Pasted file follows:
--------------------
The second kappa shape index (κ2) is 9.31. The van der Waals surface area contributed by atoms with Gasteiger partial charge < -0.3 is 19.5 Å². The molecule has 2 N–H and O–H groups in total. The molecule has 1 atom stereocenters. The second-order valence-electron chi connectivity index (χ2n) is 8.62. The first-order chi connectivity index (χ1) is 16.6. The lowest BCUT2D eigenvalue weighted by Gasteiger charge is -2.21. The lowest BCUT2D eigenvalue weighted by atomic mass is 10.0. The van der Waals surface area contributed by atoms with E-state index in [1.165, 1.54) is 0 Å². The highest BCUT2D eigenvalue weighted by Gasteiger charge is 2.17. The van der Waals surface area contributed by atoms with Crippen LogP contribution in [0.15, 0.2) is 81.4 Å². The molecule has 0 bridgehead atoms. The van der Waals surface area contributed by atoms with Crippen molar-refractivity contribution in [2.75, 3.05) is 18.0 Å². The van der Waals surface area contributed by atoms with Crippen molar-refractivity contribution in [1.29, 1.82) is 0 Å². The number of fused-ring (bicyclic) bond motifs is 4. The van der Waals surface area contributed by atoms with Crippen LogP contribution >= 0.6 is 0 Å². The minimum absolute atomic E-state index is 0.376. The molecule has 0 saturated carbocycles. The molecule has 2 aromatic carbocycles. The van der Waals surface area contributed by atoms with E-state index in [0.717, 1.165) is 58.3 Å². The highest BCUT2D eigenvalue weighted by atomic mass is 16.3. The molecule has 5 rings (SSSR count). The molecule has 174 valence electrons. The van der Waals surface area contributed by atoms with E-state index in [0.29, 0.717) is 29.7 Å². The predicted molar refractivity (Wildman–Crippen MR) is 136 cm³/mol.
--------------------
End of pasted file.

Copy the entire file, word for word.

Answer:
The second kappa shape index (κ2) is 9.31. The van der Waals surface area contributed by atoms with Gasteiger partial charge < -0.3 is 19.5 Å². The molecule has 2 N–H and O–H groups in total. The molecule has 1 atom stereocenters. The second-order valence-electron chi connectivity index (χ2n) is 8.62. The first-order chi connectivity index (χ1) is 16.6. The lowest BCUT2D eigenvalue weighted by Gasteiger charge is -2.21. The lowest BCUT2D eigenvalue weighted by atomic mass is 10.0. The van der Waals surface area contributed by atoms with E-state index in [1.165, 1.54) is 0 Å². The highest BCUT2D eigenvalue weighted by Gasteiger charge is 2.17. The van der Waals surface area contributed by atoms with Crippen LogP contribution in [0.15, 0.2) is 81.4 Å². The molecule has 0 bridgehead atoms. The van der Waals surface area contributed by atoms with Crippen molar-refractivity contribution in [2.75, 3.05) is 18.0 Å². The van der Waals surface area contributed by atoms with Crippen molar-refractivity contribution in [1.29, 1.82) is 0 Å². The number of fused-ring (bicyclic) bond motifs is 4. The van der Waals surface area contributed by atoms with Crippen LogP contribution >= 0.6 is 0 Å². The minimum absolute atomic E-state index is 0.376. The molecule has 0 saturated carbocycles. The molecule has 2 aromatic carbocycles. The van der Waals surface area contributed by atoms with E-state index in [0.717, 1.165) is 58.3 Å². The highest BCUT2D eigenvalue weighted by atomic mass is 16.3. The molecule has 5 rings (SSSR count). The molecule has 174 valence electrons. The van der Waals surface area contributed by atoms with E-state index in [0.29, 0.717) is 29.7 Å². The predicted molar refractivity (Wildman–Crippen MR) is 136 cm³/mol.